Kiwi (North Island brown kiwi) Apteryx mantelli
Species: A. mantelli,
Binomial name: Apteryx mantelli
Synonyms: Apteryx australis, Apteryx bulleri both still used in some sources
Common name: North Island brown kiwi
Apteryx mantelli is a species of kiwi that is widespread in the northern two-thirds of the North Island of New Zealand and with about 35,000 remaining. It is the most common kiwi and is found throughout the North Island, occurring near Northland, Coromandel, Eastern North Island, Aroha Island, Little Barrier Island, Kawau Island, Ponui Island, and the Whanganui Region. The North Island brown kiwi has demonstrated a remarkable resilience: it has adapted to live on scrub-like farm land, pine plantations, and their native forests, but it still prefers dense, sub-tropical and temperate forest. Apteryx mantelli are unique as their own type (or taxon) of the brown kiwi species. They have their own genetic makeup, behaviour and ecology and are slightly larger and heavier than the three other brown kiwi taxa.
Females stand about 40 cm high and weigh about 2.8 kg the males about 2.2 kg. The females have bills ranging from 117 mm to 156 mm long, while male bills range from 86 mm to 119 mm. The plumage is streaky red-brown and spiky. The North Island brown kiwi is the only species of kiwi found internationally in zoos and it has the world record for laying the largest eggs relative to its body size.
This kiwi, like all kiwi, feed on grubs and other small insects that are found underground. They occasionally eat berries from native plants. A kiwi digs into the ground with its sharp talons then shoves its long beak down the soft ground. The kiwi’s eyesight is very poor so the parts of it brain that is devoted to smell and touch are large. This keen sense of smell and its long beak helps the kiwi to locate food beneath the soil and leaf litter. The kiwi is the only bird in the world with external nostrils at the tip of its long beak. Kiwi sometimes sound like pigs, snuffling and snorting loudly to clear dirt from their nostrils.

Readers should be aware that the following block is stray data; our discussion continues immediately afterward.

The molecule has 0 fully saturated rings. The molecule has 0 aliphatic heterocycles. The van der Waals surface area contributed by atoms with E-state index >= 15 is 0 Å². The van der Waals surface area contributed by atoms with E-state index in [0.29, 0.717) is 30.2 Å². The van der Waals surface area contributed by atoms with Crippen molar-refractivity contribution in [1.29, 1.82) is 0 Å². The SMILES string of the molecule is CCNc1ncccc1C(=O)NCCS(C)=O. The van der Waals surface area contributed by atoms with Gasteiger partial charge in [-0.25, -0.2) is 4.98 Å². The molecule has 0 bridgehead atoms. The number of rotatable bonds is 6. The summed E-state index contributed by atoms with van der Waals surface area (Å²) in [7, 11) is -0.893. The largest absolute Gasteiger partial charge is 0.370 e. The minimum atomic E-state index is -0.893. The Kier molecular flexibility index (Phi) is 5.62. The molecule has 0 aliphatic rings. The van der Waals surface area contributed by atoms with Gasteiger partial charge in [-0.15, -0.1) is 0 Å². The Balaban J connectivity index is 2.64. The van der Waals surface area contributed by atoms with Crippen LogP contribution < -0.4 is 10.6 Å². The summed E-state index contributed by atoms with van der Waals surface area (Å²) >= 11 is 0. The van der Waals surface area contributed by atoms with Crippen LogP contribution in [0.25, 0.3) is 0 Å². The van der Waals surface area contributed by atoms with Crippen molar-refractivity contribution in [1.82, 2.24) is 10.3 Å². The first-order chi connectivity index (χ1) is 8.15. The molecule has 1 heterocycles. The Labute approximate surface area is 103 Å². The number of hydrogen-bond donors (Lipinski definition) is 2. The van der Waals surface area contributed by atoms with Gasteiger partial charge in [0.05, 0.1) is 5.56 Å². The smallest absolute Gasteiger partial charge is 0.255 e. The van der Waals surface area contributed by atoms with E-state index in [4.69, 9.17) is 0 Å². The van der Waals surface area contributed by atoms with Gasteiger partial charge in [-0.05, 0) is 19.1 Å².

Apteryx mantelli usually pair bond for life, with males generally preparing the nest and incubating eggs. The nest is a burrow or depression under tree roots or a hollow log. They typically lay eggs in June and July, with a second clutch laid from October to December with usually 2 eggs in each clutch. Chicks are fully feathered at hatching and leave the nest and can fend for themselves within 1 week. They can breed successfully at just one year old, although three to five years is more common.
The North Island brown kiwi is endangered, per the IUCN Red List with the major threat coming from predators, such as dogs, cats, and the stoat (Mustela erminea). 94% of chicks die before breeding in areas where mammalian pest control is not carried out. It has an occurrence range of 38,400 km2 with a population, estimated in 2000, of 35,000. Kiwi can't fly; they have under-developed wing and chest muscles and lack a sternum (breastbone) so their rib cage is very vulnerable. This makes them particularly vulnerable to crushing injuries, such as those caused by dog bites.
Nationwide studies show that on average only 5 percent of kiwi chicks survive to adulthood. However, in areas under active pest management, survival rates for North Island brown kiwi can be far higher. For example, prior to a joint 1080 poison operation undertaken by DOC and the Animal Health Board in Tongariro Forest in 2006, 32 kiwi chicks were radio-tagged. 57% of the radio-tagged chicks survived to adulthood. Thanks to ongoing pest control, the adult kiwi population at Tongariro has almost doubled since 1998.
To hear the calls of the kiwi visit: https://www.kiwisforkiwi.org/about-kiwi/kiwi-facts-characteristics/kiwi-calls/
A male Northern Brown Kiwi (Apteryx mantelli). Photo courtesy of Maungatautari Ecological Island Trust http://www.maungatrust.org/ Photo by Kahuroa, Wikipedia photo.
Apteryx mantelli strong legs and powerful claws used to dig in the forest floor seaching for food.
A chick breaking out of its egg.
The areas of New Zealand where the kiwi species are located.
Thanks to Wikipedia for text and information https://creativecommons.org/licenses/by-sa/3.0/